Education News

State News Roundup for April 21, 2012


Florida – Dismal state budget shortchanges public schools

FEA President Andy Ford issued this statement on the state budget signed Tuesday, April 17 by Gov. Rick Scott and its implication for public education:

The state budget passed by the Florida Legislature and signed by Gov. Rick Scott is a dismal failure to provide for the students who rely on the state to attain a high-quality education. Despite the governor’s claims that the increases in funding for education represent his commitment to our schools, he has failed to point out that this budget restores less than a third of what was cut from last year’s education budget and that our schools are still miles behind the funding levels in our state five years ago.

Total school funding will not change much next year, as local school districts will have to use the added state money to make up for the loss of federal funding, an increase in enrollment and a drop in local property taxes. Officials at school districts throughout the state say they’re considering layoffs of teachers and other school employees, and curtailing arts programs and athletics for students.

At the same time the governor and lawmakers doled out more tax giveaways for corporations, more money for unaccountable voucher schools and more support and autonomy to for-profit charter schools, our public schools are given a budget nowhere close to adequate and light years away from a true investment in our children.

Click here to find out more at, or sign the petition to help save educator jobs at the University of Florida.

Illinois – 2012 MAP grant rally

Community college students from around Illinois lobbied legislators, asking them to please increase money for MAP grants. MAP grants are given to college students around the state to help defray the cost of going to college.

Visit for more information and to find out how you can get involved.

Wisconsin – Wisconsin schools cut 2,312 positions this year, student-teacher ratio highest in nine years

Under Governor Scott Walker, 73 percent of Wisconsin school districts have lost teachers, the Department of Public Instruction reports. According to the new report [ed note: pdf link], the number of teachers and other staff working in Wisconsin schools dropped 2.3 percent this school year.

The report, an annual tracking of staffing levels and other details about Wisconsin public schools, shows the true impact that $1.6 billion in reduced state education funding has had on local schools. According to the Wisconsin Department of Public Instruction, which uses these figures for federal reporting purposes, this year’s annual school staff report shows that school districts cut 2,312 positions for the 2011-12 school year, a 50 percent increase in staff losses from the previous school year. That is the steepest decline in the nine years that the DPI has been consistently tracking staffing levels. Teaching positions accounted for more than 60 percent of the cuts.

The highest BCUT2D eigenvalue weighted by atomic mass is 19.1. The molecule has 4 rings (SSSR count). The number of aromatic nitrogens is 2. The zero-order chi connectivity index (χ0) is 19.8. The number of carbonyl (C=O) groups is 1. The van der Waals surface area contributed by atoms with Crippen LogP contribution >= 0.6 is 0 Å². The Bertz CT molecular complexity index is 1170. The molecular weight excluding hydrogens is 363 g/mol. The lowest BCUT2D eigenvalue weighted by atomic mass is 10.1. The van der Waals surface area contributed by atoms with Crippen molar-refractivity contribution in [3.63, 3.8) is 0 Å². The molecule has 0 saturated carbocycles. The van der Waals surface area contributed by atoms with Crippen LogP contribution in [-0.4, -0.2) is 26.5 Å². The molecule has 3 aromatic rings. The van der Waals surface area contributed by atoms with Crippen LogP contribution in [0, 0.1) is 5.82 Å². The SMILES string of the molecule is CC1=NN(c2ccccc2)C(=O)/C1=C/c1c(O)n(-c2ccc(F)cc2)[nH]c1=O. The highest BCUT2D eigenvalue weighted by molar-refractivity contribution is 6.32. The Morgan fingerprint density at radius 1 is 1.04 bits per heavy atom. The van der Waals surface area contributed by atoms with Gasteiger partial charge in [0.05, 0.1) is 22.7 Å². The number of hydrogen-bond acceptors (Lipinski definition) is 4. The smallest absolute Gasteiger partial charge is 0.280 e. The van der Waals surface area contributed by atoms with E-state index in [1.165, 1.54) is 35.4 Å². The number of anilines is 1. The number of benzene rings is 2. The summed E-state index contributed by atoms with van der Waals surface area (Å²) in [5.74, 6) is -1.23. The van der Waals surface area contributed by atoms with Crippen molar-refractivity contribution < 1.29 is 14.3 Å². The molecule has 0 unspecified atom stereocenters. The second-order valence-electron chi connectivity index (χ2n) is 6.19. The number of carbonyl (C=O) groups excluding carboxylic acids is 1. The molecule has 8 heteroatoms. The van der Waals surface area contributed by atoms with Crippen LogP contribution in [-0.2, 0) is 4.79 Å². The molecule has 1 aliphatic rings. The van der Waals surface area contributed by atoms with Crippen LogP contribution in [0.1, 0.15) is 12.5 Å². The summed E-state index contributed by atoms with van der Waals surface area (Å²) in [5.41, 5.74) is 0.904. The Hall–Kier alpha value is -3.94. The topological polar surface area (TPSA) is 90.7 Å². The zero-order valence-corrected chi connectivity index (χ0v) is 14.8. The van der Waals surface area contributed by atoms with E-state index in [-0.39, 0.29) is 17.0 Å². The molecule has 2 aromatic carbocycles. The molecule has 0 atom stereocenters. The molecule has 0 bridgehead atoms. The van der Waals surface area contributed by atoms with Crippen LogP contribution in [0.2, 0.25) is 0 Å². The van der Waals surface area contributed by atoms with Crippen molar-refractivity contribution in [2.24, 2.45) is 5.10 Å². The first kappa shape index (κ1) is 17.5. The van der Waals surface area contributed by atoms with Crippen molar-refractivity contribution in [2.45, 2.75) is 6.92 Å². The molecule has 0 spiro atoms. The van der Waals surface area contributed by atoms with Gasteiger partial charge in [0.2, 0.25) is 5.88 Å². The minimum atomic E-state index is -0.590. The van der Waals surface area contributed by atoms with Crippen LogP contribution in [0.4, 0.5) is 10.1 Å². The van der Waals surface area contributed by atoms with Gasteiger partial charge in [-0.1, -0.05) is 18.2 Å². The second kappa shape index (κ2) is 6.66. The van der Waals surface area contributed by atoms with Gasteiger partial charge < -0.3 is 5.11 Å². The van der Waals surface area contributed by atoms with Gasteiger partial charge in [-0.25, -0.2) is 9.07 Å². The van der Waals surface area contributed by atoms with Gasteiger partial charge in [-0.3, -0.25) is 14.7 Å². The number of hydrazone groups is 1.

The report said the student-teacher ratio increased from 14.33 to 14.66, the highest level in nine years.

“The numbers released by the state Department of Public Instruction underline the damage Governor Walker has inflicted on students and schools in all areas of Wisconsin. The facts are undeniable and show that – despite what the governor tries to hide – public education in Wisconsin has indeed suffered under Governor Walker,” said WEAC President Mary Bell.

Get the whole story at

Utah – Educational Excellence Task Force members selected

Each year dozens of policy changes affect Utah’s public schools, yet these changes do not always result in the best outcomes for students. Educators are uniquely positioned to identify critical academic priorities and propose important solutions to strengthen teaching effectiveness and improve student outcomes. Therefore, the UEA has organized the Educational Excellence Task Force to study and prioritize critical education issues and create a vision of teaching excellence that is designed and led by educators.

The Task Force will be chaired by Park City teacher and instructional coach Anna Williams. “I’m honored to serve with such an outstanding group of educators who excel in their field,” said Williams. “It’s important that we as educators take the lead in identifying changes that will promote educational excellence for our students and enhance our profession.”

“The educators participating on our Educational Excellence Task Force represent a breadth and depth of experience in many areas,” said UEA Director of Educational Excellence and Community Outreach Sara Jones. “The end goal of the Task Force will be to impact decision-making and priorities at UEA as well as broader state policy.”

The Task Force will meet regularly with the charge to analyze relevant research in order to identify priorities for the Utah Education Association and public education in Utah; develop a comprehensive set of policy recommendations regarding teaching quality and effectiveness; and engage the association, policymakers and the public in the important dialogue of change.

To find out more and see the complete list of task force members, visit



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